abled by technology. In the future, technology will come to people rather than people going to the technology. “Remember when you had to send your printing requests to a central duplication center?” Chow asked. “Now you can print at your own desk.” In 2002, for example, General Electric sold a conventional ultrasound machine for $100,000 and up to sophisticated hospital imaging centers. In 2007, GE sold a portable ultrasound machine for emerging markets in developing countries at a price of $15,000, giving remote areas access to high technology.
Disruptive innovations aimed directly at human needs have been far less plentiful. “What would we [need to] do to actually be human centered? What are the core human needs? Is it that I hate to travel to the doctor’s office or the emergency department, but that I still want someone to look me in the eye, to listen to me, to touch my hand, and to advocate for me? How might we design for human needs and more efficiency, while using innovative business-to-business and technology tools?” The goal is to find a balance among technology, disruptive innovations, and human needs.
Core Concepts 3 and 4:
Implement Rapid Translation Teams and Interdisciplinary Teams of Designers
Nurses cannot design a patient-centered system by themselves. Technologies are arriving faster than they can be integrated into the health care system, and people are not able to make sense of much of the information already available. Chow suggested that one possible solution to this deluge of new technology and information is the creation of rapid translation teams. They would assist in the implementation of patient-centered systems that were developed by interdisciplinary teams of designers.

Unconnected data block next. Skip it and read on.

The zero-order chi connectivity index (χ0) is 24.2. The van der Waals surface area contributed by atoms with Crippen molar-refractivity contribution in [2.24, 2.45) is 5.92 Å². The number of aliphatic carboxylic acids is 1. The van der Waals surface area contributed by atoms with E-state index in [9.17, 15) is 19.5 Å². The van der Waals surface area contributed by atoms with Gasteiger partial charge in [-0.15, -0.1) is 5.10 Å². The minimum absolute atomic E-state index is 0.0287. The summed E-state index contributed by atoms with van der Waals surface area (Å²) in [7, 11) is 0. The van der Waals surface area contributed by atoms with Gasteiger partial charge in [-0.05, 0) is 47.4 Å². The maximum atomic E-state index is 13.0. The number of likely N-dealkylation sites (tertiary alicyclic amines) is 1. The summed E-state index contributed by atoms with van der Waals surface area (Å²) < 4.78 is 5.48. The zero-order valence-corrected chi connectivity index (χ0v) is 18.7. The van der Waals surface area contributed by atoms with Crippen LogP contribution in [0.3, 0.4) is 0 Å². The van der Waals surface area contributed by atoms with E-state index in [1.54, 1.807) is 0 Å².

These rapid translation teams could scan, understand, and integrate the technological environment and make connections among technology, research, science, and acute care. Teams could include nurses and other experts such as engineers, geneticists, academic researchers, architects, ethnographers, designers, technologists, change specialists, and frontline clinicians. Rapid translation teams could in turn interact with interdisciplinary teams of designers, including behavioral scientists, marketers, engineers, clinicians, and patients. The result would be a system for designing the future of acute care, with human needs consciously incorpo-
rated into the design process. “Change in acute care will happen,” Chow said. “It is a question of how we design it.”
Core Concept 5:
Create an Infrastructure for Rapid Network Exchange of Successful System Design Innovations
A system to design successful innovations will need to be agile. Technological changes occur too quickly to plan, prototype, and test innovations over the course of several years. “We need to create a simple, easy venue for the quick exchange of what’s working and not working,” Chow explained.
Successful system design innovations also demand leadership and coordination. For example, a national institute for human-centered, empathy-based care with regional nodes could help spread the work of the rapid translation teams and interdisciplinary design teams. Such an institute might focus on economic measures of the value of nursing. It could emphasize an approach to nursing comparable to how one would care for a parent or sibling. “We nurses want to help patients and family members the way we do as the nurses for our families,” said Chow. Health innovation design forums could also help disseminate the work of rapid translation and interdisciplinary teams. Nurses could help prototype and pilot new processes, systems, and multidisciplinary practice models.